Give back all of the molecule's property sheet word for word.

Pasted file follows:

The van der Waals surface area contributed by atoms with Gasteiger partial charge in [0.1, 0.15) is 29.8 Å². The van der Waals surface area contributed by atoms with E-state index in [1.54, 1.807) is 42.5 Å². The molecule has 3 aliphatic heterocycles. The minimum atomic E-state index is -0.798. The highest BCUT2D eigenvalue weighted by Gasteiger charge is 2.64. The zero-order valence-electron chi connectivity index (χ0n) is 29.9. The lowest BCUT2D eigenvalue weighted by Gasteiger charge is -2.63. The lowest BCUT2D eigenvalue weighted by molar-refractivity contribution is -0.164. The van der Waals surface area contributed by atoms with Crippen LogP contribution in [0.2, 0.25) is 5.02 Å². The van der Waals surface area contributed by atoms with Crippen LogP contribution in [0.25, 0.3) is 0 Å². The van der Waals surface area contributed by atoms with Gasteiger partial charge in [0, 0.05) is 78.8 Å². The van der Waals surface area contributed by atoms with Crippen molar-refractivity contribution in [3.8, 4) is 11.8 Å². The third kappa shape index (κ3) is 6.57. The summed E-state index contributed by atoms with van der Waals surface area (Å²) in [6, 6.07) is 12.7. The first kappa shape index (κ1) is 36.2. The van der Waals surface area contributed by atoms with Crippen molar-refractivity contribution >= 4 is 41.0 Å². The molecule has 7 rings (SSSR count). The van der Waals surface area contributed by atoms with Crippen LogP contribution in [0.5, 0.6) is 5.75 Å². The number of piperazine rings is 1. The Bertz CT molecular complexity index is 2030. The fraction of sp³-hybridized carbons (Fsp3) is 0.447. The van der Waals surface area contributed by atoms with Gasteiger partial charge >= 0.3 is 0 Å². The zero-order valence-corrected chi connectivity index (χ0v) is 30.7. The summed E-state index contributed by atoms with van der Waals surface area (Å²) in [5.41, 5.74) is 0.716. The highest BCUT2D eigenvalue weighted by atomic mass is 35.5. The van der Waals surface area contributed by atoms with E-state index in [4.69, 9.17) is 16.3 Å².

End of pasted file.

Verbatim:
The van der Waals surface area contributed by atoms with Gasteiger partial charge in [0.1, 0.15) is 29.8 Å². The van der Waals surface area contributed by atoms with E-state index in [1.54, 1.807) is 42.5 Å². The molecule has 3 aliphatic heterocycles. The minimum atomic E-state index is -0.798. The highest BCUT2D eigenvalue weighted by Gasteiger charge is 2.64. The zero-order valence-electron chi connectivity index (χ0n) is 29.9. The lowest BCUT2D eigenvalue weighted by Gasteiger charge is -2.63. The lowest BCUT2D eigenvalue weighted by molar-refractivity contribution is -0.164. The van der Waals surface area contributed by atoms with Crippen LogP contribution in [0.2, 0.25) is 5.02 Å². The van der Waals surface area contributed by atoms with Crippen LogP contribution in [0.25, 0.3) is 0 Å². The van der Waals surface area contributed by atoms with Gasteiger partial charge in [0, 0.05) is 78.8 Å². The van der Waals surface area contributed by atoms with Crippen molar-refractivity contribution in [3.8, 4) is 11.8 Å². The third kappa shape index (κ3) is 6.57. The summed E-state index contributed by atoms with van der Waals surface area (Å²) in [6, 6.07) is 12.7. The first kappa shape index (κ1) is 36.2. The van der Waals surface area contributed by atoms with Crippen molar-refractivity contribution >= 4 is 41.0 Å². The molecule has 7 rings (SSSR count). The van der Waals surface area contributed by atoms with Crippen LogP contribution in [0.5, 0.6) is 5.75 Å². The number of piperazine rings is 1. The Bertz CT molecular complexity index is 2030. The fraction of sp³-hybridized carbons (Fsp3) is 0.447. The van der Waals surface area contributed by atoms with Gasteiger partial charge >= 0.3 is 0 Å². The zero-order valence-corrected chi connectivity index (χ0v) is 30.7. The summed E-state index contributed by atoms with van der Waals surface area (Å²) in [5.41, 5.74) is 0.716. The highest BCUT2D eigenvalue weighted by atomic mass is 35.5. The van der Waals surface area contributed by atoms with E-state index in [4.69, 9.17) is 16.3 Å².